To solve the mystery of what this phrase could mean, let us deconstruct it. First, we break it into the two words shinjin and datsuraku. Then we break each of those words into their individual constituent characters, analyze them, and put them back together to see what ensues. Finally, we examine possible meanings resulting from recombining the two words.
Shinjin is the easier of the two component words. It is made up of the characters for body and for mind, essence, heart, or soul. Combined, the meaning could be “body and mind,” “body/mind,” or possibly “body vs. mind.”
The datsu of datsuraku30 can mean take off, strip off, peel off, or remove (including clothing); escape, break out, release, or extricate; get rid of; or be left out. The character is said to derive from the image of removing a piece of meat from the enclosing hide. The “escape” meaning (which is related to the other meanings in that it is you yourself being extricated, from a situation) seems implausible here; what would it mean to “escape and fall”? More likely are the meanings of undress, remove, or get rid of; think of pulling off one’s shirt and dropping it on the floor. Raku is straightforward: it simply means fall, drop, tumble, slide, sink, land, or decline (although it can also mean fall behind or leave behind.) We can therefore tentatively gloss datsuraku as “removing and dropping.”
Together shinjin datsuraku thus indicates that the body and mind, or body/mind is involved somehow in something being removed and dropped. The common wisdom is that it is body/mind itself which is being removed and dropped, that it is, in grammatical terms, the direct object of the removing and dropping. This is what yields the traditional translation of “cast off body and mind.”
There are clues, however, that this popular interpretation might be wrong. Dogen celebrated body and mind. For example, just a few sentences later in this very essay, he refers to “truth permeating the body and mind.” Are we to cast off that which truth permeates? Moreover, he described the layout of Eiheiji by referring to the sodo (monks’ hall, where they meditated, ate, and slept) on the left as providing nutrition for the mind, the kuin (kitchen) on the right as providing nutrition for the body. Is he counseling us to cast off the very body and mind for which the monastery was architected to provide nutrition? Finally, Dogen devoted an entire fascicle of Shobogenzo, called Shinjin Gakudo, to a discussion of the path of body/mind-based learning. How does one learn with body and mind if they are cast off?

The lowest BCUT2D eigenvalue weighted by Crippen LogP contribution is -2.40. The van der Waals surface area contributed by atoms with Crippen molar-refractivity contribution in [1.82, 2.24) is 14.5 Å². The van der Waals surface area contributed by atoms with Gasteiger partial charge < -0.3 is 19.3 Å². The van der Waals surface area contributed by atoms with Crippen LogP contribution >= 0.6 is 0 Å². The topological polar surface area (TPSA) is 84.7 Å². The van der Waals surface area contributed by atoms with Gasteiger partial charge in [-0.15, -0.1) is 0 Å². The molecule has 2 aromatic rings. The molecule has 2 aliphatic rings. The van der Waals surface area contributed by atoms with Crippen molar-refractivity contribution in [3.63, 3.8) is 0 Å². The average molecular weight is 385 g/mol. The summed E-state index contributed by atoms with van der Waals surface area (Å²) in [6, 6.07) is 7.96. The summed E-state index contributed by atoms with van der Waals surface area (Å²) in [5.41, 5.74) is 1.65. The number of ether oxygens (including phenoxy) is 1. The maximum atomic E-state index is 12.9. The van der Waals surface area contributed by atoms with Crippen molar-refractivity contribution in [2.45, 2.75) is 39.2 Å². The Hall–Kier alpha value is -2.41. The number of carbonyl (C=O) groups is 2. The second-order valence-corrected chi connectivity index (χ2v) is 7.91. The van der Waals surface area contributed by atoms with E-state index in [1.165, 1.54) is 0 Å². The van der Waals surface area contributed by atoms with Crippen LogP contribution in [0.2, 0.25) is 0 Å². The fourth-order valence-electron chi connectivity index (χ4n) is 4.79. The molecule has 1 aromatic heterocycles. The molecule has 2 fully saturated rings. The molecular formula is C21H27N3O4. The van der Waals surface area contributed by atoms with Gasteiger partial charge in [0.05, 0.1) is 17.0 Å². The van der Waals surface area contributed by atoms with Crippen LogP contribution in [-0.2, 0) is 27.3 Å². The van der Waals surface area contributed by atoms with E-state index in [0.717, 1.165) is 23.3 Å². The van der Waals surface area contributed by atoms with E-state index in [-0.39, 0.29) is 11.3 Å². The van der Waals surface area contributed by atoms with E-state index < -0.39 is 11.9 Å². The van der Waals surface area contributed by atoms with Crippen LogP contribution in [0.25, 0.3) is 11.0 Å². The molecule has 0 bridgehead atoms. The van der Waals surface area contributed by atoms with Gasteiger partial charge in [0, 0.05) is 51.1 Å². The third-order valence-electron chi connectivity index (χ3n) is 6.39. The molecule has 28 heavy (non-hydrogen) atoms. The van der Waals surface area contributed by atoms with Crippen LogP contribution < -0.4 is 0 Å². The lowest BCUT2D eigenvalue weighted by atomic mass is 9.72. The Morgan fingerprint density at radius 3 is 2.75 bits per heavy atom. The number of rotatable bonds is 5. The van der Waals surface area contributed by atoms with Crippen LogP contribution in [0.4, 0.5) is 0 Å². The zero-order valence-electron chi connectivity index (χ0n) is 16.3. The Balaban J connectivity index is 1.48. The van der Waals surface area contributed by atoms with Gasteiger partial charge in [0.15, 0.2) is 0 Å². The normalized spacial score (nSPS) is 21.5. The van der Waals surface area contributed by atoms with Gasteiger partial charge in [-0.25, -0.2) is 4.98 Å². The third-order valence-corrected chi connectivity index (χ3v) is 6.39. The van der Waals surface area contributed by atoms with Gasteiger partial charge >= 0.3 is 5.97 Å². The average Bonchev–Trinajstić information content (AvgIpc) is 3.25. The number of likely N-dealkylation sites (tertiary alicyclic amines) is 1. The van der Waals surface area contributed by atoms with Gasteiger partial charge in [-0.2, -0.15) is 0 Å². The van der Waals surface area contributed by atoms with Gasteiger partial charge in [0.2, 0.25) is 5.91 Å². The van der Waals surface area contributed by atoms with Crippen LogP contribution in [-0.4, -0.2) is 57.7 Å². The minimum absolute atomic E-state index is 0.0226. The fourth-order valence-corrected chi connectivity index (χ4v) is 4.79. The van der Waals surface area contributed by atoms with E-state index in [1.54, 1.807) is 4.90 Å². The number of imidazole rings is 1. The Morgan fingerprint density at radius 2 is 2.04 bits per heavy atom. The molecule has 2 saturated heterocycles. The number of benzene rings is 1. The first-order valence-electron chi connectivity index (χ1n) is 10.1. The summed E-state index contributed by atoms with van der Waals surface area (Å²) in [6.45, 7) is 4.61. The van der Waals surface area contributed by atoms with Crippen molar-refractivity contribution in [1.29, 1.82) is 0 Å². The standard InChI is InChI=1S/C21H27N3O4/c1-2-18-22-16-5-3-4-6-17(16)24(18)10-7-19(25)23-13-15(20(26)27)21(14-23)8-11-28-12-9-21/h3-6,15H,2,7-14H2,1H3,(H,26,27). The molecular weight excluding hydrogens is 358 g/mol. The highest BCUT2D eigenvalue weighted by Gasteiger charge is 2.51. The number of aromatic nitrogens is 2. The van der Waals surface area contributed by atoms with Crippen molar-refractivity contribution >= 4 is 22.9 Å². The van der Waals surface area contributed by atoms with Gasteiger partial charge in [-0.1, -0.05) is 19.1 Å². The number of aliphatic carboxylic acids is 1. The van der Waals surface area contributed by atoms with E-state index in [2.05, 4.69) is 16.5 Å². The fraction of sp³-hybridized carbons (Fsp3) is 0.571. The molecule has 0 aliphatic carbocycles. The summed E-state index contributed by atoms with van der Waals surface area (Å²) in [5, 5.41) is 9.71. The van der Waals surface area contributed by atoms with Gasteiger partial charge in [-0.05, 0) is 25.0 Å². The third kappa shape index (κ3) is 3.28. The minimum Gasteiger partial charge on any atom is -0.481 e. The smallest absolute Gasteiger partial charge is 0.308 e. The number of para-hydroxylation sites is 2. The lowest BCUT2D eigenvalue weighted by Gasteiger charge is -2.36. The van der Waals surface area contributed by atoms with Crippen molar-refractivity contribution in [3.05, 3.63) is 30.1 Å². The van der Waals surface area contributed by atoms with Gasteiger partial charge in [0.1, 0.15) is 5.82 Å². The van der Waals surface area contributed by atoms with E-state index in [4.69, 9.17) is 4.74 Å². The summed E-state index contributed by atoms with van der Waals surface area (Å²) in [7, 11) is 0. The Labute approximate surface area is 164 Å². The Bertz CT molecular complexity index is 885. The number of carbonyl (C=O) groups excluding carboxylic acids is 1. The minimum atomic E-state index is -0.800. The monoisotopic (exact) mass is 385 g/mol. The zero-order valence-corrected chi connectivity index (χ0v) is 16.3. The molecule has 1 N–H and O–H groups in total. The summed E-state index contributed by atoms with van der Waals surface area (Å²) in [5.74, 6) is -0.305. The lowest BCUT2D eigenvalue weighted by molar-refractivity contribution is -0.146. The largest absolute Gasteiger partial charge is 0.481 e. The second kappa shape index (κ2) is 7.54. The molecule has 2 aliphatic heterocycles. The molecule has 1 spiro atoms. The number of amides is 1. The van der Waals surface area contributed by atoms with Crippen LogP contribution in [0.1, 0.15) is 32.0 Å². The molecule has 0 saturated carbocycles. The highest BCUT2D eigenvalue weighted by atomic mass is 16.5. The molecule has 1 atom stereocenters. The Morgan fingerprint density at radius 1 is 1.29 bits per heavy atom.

To resolve these kinds of inconsistencies, commentators have adopted a variety of tortured interpretations. One commentator puts words in Dogen’s mouth, ending up with the formulation “letting go of the body/mind that is not your own.” Another imagines, essentially, that Dogen omitted the equivalent of the word “bad” before body/mind, that he was really just talking about casting off some bad, pre-enlightened body and mind, and that after enlightenment you’ll get a new, shiny, improved one. Yet another holds that Dogen was talking about casting off the body and mind of the self, rather than some other body and mind—one presumably not of the self.
To find the solution requires exploring possibilities for what Dogen is saying other than to cast off body and mind themselves. Alternatives include casting off something else with body and mind; casting something off in a way which is bodyminded; or casting something away from body and mind.